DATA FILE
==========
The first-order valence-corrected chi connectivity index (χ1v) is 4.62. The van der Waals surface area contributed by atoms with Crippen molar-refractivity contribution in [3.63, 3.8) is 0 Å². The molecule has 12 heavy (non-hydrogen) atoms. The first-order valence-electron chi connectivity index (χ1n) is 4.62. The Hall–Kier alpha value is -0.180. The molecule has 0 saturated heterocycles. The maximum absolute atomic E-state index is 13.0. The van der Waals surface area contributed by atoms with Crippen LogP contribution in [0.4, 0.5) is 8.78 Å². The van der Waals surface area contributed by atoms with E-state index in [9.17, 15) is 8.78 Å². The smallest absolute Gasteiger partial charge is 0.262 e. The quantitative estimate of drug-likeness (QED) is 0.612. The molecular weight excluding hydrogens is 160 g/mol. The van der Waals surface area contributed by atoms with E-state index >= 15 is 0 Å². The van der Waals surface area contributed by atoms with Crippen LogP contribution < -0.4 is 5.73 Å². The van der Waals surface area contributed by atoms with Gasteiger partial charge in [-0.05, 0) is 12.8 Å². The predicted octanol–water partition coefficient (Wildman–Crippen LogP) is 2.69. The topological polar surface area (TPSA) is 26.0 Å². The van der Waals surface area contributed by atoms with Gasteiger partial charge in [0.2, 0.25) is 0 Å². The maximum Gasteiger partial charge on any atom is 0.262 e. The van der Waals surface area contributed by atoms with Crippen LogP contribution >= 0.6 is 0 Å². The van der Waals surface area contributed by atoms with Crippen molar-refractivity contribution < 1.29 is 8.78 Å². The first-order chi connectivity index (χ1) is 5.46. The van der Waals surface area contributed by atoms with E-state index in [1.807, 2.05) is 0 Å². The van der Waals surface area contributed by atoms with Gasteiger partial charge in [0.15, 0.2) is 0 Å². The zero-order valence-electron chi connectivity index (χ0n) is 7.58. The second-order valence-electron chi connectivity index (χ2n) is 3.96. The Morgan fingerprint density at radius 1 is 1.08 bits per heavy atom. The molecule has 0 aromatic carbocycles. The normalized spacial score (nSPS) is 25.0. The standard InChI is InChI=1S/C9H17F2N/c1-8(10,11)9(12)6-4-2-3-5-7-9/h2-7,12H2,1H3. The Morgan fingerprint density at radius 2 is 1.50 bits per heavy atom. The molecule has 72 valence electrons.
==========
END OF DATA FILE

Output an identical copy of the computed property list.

The first-order valence-corrected chi connectivity index (χ1v) is 4.62. The van der Waals surface area contributed by atoms with Crippen molar-refractivity contribution in [3.63, 3.8) is 0 Å². The molecule has 12 heavy (non-hydrogen) atoms. The first-order valence-electron chi connectivity index (χ1n) is 4.62. The Hall–Kier alpha value is -0.180. The molecule has 0 saturated heterocycles. The maximum absolute atomic E-state index is 13.0. The van der Waals surface area contributed by atoms with Crippen LogP contribution in [0.4, 0.5) is 8.78 Å². The van der Waals surface area contributed by atoms with E-state index in [9.17, 15) is 8.78 Å². The smallest absolute Gasteiger partial charge is 0.262 e. The quantitative estimate of drug-likeness (QED) is 0.612. The molecular weight excluding hydrogens is 160 g/mol. The van der Waals surface area contributed by atoms with E-state index >= 15 is 0 Å². The van der Waals surface area contributed by atoms with Crippen LogP contribution < -0.4 is 5.73 Å². The van der Waals surface area contributed by atoms with Gasteiger partial charge in [-0.05, 0) is 12.8 Å². The predicted octanol–water partition coefficient (Wildman–Crippen LogP) is 2.69. The topological polar surface area (TPSA) is 26.0 Å². The van der Waals surface area contributed by atoms with Gasteiger partial charge in [0.2, 0.25) is 0 Å². The maximum Gasteiger partial charge on any atom is 0.262 e. The van der Waals surface area contributed by atoms with Crippen LogP contribution >= 0.6 is 0 Å². The van der Waals surface area contributed by atoms with Crippen molar-refractivity contribution < 1.29 is 8.78 Å². The first-order chi connectivity index (χ1) is 5.46. The van der Waals surface area contributed by atoms with E-state index in [1.807, 2.05) is 0 Å². The van der Waals surface area contributed by atoms with Gasteiger partial charge in [0.15, 0.2) is 0 Å². The zero-order valence-electron chi connectivity index (χ0n) is 7.58. The second-order valence-electron chi connectivity index (χ2n) is 3.96. The Morgan fingerprint density at radius 1 is 1.08 bits per heavy atom. The molecule has 0 aromatic carbocycles. The normalized spacial score (nSPS) is 25.0. The standard InChI is InChI=1S/C9H17F2N/c1-8(10,11)9(12)6-4-2-3-5-7-9/h2-7,12H2,1H3. The Morgan fingerprint density at radius 2 is 1.50 bits per heavy atom. The molecule has 72 valence electrons.